Three Rules for Staying out of Poverty

Article excerpt

Thanks to the Great Recession, poverty in America has increased in recent years.

So what are the best ways to avoid falling into poverty?

The Brookings Institution has spent a great deal of effort studying this issue.

And presidential candidate Rick Santorum has been quoting their findings on the campaign trail.

Brookings whittled down a lot of analysis into three simple rules. You can avoid poverty by:

1. Graduating from high school.

2. Waiting to get married until after 21 and do not have children till after being married.

3. Having a full-time job.

If you do all those three things, your chance of falling into poverty is just 2 percent. Meanwhile, you'll have a 74 percent chance of being in the middle class.

APPLIES TO EVERYONE

These rules apply to all races and ethnic groups. Breaking these rules is becoming more commonplace, unfortunately, for all racial groups.

By contrast, young adults who violated all three norms - dropped out, got married before 21 and had children out of wedlock and didn't have a full-time job - had a 76 percent chance of winding up in poverty and a 7 percent chance of winding up in the middle class.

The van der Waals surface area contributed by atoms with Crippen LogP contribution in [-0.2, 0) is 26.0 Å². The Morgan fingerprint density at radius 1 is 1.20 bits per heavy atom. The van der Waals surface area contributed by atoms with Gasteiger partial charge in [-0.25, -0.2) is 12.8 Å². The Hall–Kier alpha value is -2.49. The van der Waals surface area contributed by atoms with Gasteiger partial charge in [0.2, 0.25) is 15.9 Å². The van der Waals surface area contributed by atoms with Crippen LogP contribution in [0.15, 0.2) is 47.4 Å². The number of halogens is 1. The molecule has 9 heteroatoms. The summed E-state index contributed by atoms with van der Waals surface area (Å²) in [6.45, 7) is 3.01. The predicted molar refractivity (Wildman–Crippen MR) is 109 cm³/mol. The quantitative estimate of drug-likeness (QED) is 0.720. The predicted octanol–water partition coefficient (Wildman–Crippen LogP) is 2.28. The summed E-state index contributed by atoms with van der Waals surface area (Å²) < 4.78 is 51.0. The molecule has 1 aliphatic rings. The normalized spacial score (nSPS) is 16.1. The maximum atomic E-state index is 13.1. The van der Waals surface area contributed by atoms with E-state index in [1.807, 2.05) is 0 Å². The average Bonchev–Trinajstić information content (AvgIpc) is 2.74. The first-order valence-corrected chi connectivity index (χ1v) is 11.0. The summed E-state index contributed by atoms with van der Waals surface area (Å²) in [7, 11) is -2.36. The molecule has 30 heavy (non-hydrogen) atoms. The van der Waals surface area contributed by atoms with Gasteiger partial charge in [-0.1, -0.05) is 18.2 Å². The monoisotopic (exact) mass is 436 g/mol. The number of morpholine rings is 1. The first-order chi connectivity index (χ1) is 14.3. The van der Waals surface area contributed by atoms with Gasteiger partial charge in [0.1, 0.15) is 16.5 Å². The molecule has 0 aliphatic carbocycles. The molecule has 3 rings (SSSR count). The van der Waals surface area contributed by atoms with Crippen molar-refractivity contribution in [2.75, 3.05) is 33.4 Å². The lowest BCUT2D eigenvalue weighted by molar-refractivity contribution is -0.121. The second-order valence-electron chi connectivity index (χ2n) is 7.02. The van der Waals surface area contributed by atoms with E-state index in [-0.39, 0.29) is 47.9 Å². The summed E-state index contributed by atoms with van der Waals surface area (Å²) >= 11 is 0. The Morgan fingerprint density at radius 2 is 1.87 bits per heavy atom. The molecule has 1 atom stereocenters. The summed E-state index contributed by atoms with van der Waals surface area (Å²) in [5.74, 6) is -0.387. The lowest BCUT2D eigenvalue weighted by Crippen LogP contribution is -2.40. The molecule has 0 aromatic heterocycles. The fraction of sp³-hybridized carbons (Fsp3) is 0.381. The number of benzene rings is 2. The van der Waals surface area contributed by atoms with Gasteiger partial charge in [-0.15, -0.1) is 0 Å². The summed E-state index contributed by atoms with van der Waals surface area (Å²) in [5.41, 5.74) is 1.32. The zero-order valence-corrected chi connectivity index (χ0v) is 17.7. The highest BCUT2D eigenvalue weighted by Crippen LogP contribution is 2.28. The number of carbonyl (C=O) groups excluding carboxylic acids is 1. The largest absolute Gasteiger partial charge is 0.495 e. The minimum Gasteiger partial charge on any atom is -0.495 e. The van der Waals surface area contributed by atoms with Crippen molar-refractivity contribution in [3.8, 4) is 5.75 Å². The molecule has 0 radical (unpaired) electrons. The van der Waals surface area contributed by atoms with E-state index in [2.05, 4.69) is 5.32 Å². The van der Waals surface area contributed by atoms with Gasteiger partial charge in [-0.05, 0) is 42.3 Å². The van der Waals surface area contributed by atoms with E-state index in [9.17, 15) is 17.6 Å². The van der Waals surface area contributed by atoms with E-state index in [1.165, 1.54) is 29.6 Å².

Ron Haskins, co-author of the Brookings study, looked at census information.

He called the results "astounding," noting that it's time to emphasize the role that personal decisions have on staying out of the poorhouse.

As he said on the Brookings website: "The figures on investing and spending demonstrate that government is already doing a lot. A typical child from a poor family enjoys income and housing support for their family, health care, preschool education, public school education, college loans or scholarships, and employment and training programs, to name a few of the prominent government programs."

IT'S PERSONAL

But personal decisions trump anything the government can do.

As Haskins notes, a typical child from a poor family already receives income and housing support, health care, preschool education, college aid and employment training programs.

"I raise this study because as the nation's economy appears to be gaining steam," Haskins said, "the Occupy movements and other domestic problems continue to stimulate lots of talk about the lack of opportunity in America, and federal and state social programs continue (or not) their slow progress toward effectiveness, it seems timely to emphasize the role of personal responsibility in the fight to promote opportunity.

"But unless adolescents and young adults make wise decisions about their schooling, about marriage before childbearing and about work, our Brookings study strongly suggests that all this programmatic spending will do little to boost their chances of moving into the middle class. …